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Full text of "The Letters Of Horace Walpole Vol I"

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Adieu! Was ever such a long letter ? But 'tis nothing to what I shall have to say to you. I shall scold you for never telling us any news, public or private, no deaths, marriages, or mishaps; no account of new books: Oh, you are abominable! I could find it in my heart to hate you, if I did not love you so well; but we will quarrel now, that we may be the better friends when we meet: there is no danger of that, is there? Good night, whether friend or foe!
I am most sincerely yours,
From Florence, Nov. 1740.
CHILD, I am going to let you see your shocking proceedings with us. On my conscience, I believe 'tis three months since you wrote to either Gray or me. If you had been ill, Ashton would have said so ; and if you had been dead, the gazettes would have said it. If you had been angry,—but that's impossible; how can one quarrel with folks three thousand miles off? We are neither divines nor commentators, and consequently have not hated you on paper. 'Tis to show that my charity for you cannot be interrupted at this distance that I write to you, though I have nothing to say, for 'tis a bad time for small news; and when Emperors1 and Czarinas2 are dying all up and down Europe, one can't pretend to tell you of anything that happens within our sphere. Not but that we have our accidents too. If you have had a great wind in England, we have had a great water at Florence. We have been trying to set out every day, and pop upon you3. ... It is fortunate that we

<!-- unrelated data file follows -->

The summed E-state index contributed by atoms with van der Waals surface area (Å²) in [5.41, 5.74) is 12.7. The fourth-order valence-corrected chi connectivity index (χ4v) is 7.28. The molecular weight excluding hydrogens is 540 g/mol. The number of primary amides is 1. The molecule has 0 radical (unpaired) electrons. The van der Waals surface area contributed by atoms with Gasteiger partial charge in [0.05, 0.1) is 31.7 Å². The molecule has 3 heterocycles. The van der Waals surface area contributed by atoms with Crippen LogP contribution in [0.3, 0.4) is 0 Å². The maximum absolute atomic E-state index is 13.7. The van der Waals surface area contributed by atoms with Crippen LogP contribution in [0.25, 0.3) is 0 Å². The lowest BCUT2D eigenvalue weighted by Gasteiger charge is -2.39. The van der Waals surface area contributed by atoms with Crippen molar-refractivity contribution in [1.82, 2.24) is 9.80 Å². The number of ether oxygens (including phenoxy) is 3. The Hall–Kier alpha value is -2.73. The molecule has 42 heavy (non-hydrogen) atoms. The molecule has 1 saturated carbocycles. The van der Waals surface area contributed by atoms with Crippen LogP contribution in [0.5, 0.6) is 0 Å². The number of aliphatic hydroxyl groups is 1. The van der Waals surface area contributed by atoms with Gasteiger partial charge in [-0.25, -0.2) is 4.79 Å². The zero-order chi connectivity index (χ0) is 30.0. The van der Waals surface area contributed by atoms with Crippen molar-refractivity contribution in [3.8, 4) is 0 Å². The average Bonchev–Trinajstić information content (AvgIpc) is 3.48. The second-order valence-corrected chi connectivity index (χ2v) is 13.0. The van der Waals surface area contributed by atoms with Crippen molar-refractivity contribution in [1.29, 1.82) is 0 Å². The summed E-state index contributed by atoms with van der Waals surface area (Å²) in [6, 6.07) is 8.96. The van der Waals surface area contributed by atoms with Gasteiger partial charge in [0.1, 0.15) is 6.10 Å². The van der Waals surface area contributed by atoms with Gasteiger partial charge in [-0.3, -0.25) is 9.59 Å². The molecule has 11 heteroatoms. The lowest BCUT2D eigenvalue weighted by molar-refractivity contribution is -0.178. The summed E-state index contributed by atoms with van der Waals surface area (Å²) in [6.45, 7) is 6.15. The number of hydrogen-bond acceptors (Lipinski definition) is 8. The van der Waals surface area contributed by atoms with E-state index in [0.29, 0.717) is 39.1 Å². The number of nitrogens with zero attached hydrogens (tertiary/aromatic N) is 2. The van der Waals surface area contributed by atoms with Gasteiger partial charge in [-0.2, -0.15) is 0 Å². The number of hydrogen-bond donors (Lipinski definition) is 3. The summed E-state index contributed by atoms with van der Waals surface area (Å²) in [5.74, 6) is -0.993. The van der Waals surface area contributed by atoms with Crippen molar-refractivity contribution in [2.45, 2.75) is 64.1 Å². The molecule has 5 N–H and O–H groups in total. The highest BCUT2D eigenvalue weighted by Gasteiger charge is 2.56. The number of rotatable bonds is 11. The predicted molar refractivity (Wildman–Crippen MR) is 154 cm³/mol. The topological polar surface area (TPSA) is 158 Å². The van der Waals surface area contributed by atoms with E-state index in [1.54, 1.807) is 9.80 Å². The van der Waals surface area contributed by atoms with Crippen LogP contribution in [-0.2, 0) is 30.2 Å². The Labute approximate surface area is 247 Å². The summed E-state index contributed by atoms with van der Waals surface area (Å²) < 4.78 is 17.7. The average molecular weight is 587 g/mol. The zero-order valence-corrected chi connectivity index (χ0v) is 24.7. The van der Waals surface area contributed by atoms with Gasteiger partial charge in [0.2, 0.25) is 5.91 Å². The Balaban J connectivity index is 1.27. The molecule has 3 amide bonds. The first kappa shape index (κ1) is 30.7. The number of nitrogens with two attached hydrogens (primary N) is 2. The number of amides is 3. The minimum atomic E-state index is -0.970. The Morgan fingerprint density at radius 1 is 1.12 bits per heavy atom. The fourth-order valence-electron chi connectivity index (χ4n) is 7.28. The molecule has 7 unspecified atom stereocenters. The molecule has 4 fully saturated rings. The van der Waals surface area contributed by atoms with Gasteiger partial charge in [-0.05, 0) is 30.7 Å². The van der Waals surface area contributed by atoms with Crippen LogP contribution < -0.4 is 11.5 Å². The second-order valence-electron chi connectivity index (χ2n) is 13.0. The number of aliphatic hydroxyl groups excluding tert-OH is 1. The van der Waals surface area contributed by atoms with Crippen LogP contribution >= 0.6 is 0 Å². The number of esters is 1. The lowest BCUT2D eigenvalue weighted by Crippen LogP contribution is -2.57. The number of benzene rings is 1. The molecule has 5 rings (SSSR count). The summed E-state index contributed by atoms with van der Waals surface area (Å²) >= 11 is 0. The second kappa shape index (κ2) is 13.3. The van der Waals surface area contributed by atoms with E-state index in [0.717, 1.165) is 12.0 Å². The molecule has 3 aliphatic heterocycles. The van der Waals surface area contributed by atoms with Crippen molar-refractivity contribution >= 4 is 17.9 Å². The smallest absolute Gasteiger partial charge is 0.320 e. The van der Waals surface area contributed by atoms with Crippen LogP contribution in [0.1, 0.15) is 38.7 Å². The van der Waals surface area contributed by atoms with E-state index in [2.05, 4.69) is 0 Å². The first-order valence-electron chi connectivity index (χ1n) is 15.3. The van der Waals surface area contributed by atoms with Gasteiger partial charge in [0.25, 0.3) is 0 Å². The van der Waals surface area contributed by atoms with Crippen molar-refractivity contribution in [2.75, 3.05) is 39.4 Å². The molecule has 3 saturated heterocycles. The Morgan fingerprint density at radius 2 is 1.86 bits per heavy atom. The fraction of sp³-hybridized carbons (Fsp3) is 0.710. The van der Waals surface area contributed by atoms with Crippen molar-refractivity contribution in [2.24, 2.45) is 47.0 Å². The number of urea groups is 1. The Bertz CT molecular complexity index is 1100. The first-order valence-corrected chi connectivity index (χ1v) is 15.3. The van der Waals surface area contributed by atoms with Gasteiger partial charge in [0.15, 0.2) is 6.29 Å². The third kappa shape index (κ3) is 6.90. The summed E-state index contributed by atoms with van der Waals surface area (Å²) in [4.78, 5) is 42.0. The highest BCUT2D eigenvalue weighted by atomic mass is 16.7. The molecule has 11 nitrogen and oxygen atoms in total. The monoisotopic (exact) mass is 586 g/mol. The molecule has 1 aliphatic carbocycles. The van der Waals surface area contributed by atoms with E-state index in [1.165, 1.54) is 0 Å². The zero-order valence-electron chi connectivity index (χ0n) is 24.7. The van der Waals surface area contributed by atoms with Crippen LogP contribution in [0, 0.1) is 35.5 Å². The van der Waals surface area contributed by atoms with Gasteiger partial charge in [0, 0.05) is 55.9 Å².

LETTER    37. —l   The    Emperor Charles YI, d. Oct. 9, 1740.
2 Anne,   Empress   of Russia,  d.
Oct. 1740.
3 A line of the MS. is missing here.